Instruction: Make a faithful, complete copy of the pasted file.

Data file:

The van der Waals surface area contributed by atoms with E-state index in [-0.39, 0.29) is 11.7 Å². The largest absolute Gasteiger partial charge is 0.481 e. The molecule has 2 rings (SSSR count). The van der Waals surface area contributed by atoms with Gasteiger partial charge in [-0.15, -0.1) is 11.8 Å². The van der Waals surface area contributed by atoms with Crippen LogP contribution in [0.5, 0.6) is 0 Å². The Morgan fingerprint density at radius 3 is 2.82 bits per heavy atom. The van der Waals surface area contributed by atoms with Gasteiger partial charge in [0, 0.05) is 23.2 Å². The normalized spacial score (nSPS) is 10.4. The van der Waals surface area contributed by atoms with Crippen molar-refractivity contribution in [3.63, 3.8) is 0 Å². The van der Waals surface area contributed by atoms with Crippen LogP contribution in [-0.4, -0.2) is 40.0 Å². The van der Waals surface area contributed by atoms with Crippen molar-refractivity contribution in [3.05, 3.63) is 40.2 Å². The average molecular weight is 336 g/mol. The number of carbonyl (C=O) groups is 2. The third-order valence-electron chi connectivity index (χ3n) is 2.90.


The van der Waals surface area contributed by atoms with E-state index in [-0.39, 0.29) is 11.7 Å². The largest absolute Gasteiger partial charge is 0.481 e. The molecule has 2 rings (SSSR count). The van der Waals surface area contributed by atoms with Gasteiger partial charge in [-0.15, -0.1) is 11.8 Å². The van der Waals surface area contributed by atoms with Crippen LogP contribution in [0.5, 0.6) is 0 Å². The Morgan fingerprint density at radius 3 is 2.82 bits per heavy atom. The van der Waals surface area contributed by atoms with Gasteiger partial charge in [0, 0.05) is 23.2 Å². The normalized spacial score (nSPS) is 10.4. The van der Waals surface area contributed by atoms with Crippen molar-refractivity contribution in [3.63, 3.8) is 0 Å². The van der Waals surface area contributed by atoms with Crippen LogP contribution in [-0.4, -0.2) is 40.0 Å². The van der Waals surface area contributed by atoms with Crippen molar-refractivity contribution in [3.05, 3.63) is 40.2 Å². The average molecular weight is 336 g/mol. The number of carbonyl (C=O) groups is 2. The third-order valence-electron chi connectivity index (χ3n) is 2.90.